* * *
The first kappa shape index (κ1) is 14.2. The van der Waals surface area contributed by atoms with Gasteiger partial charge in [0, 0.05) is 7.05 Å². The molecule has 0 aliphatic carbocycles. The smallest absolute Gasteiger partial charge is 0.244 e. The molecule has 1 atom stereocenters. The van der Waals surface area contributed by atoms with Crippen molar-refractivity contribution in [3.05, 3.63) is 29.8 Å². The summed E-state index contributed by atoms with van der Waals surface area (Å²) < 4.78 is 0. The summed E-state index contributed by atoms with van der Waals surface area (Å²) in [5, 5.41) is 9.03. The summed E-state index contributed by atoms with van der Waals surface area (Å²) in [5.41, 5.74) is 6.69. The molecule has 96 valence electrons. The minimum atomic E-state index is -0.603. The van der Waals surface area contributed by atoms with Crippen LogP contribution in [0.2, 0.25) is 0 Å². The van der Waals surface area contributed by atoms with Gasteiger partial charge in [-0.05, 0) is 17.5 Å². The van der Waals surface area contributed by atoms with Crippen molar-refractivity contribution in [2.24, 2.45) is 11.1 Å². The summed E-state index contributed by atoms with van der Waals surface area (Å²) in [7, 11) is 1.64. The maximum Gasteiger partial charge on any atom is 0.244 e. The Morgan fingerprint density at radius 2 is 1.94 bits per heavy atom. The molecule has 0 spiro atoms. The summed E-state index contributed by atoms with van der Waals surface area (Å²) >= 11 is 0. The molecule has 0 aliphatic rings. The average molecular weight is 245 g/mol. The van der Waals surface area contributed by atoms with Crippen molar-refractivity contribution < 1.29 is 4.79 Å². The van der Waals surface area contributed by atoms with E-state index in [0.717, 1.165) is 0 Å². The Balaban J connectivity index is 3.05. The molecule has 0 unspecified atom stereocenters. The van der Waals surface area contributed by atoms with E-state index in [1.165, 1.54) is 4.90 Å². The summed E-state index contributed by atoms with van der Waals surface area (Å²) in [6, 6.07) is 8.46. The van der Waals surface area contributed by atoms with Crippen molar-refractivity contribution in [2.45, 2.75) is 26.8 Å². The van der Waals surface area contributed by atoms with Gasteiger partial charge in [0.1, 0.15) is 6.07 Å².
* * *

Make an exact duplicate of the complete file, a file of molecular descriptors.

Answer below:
The first kappa shape index (κ1) is 14.2. The van der Waals surface area contributed by atoms with Gasteiger partial charge in [0, 0.05) is 7.05 Å². The molecule has 0 aliphatic carbocycles. The smallest absolute Gasteiger partial charge is 0.244 e. The molecule has 1 atom stereocenters. The van der Waals surface area contributed by atoms with Crippen molar-refractivity contribution in [3.05, 3.63) is 29.8 Å². The summed E-state index contributed by atoms with van der Waals surface area (Å²) < 4.78 is 0. The summed E-state index contributed by atoms with van der Waals surface area (Å²) in [5, 5.41) is 9.03. The summed E-state index contributed by atoms with van der Waals surface area (Å²) in [5.41, 5.74) is 6.69. The molecule has 96 valence electrons. The minimum atomic E-state index is -0.603. The van der Waals surface area contributed by atoms with Crippen LogP contribution in [0.2, 0.25) is 0 Å². The van der Waals surface area contributed by atoms with Gasteiger partial charge in [-0.05, 0) is 17.5 Å². The van der Waals surface area contributed by atoms with Crippen molar-refractivity contribution in [2.24, 2.45) is 11.1 Å². The summed E-state index contributed by atoms with van der Waals surface area (Å²) in [7, 11) is 1.64. The maximum Gasteiger partial charge on any atom is 0.244 e. The Morgan fingerprint density at radius 2 is 1.94 bits per heavy atom. The molecule has 0 spiro atoms. The summed E-state index contributed by atoms with van der Waals surface area (Å²) >= 11 is 0. The molecule has 0 aliphatic rings. The average molecular weight is 245 g/mol. The van der Waals surface area contributed by atoms with Crippen molar-refractivity contribution < 1.29 is 4.79 Å². The van der Waals surface area contributed by atoms with E-state index in [0.717, 1.165) is 0 Å². The Balaban J connectivity index is 3.05. The molecule has 0 unspecified atom stereocenters. The van der Waals surface area contributed by atoms with E-state index in [1.165, 1.54) is 4.90 Å². The summed E-state index contributed by atoms with van der Waals surface area (Å²) in [6, 6.07) is 8.46. The van der Waals surface area contributed by atoms with Crippen molar-refractivity contribution in [2.45, 2.75) is 26.8 Å². The van der Waals surface area contributed by atoms with Gasteiger partial charge in [0.1, 0.15) is 6.07 Å².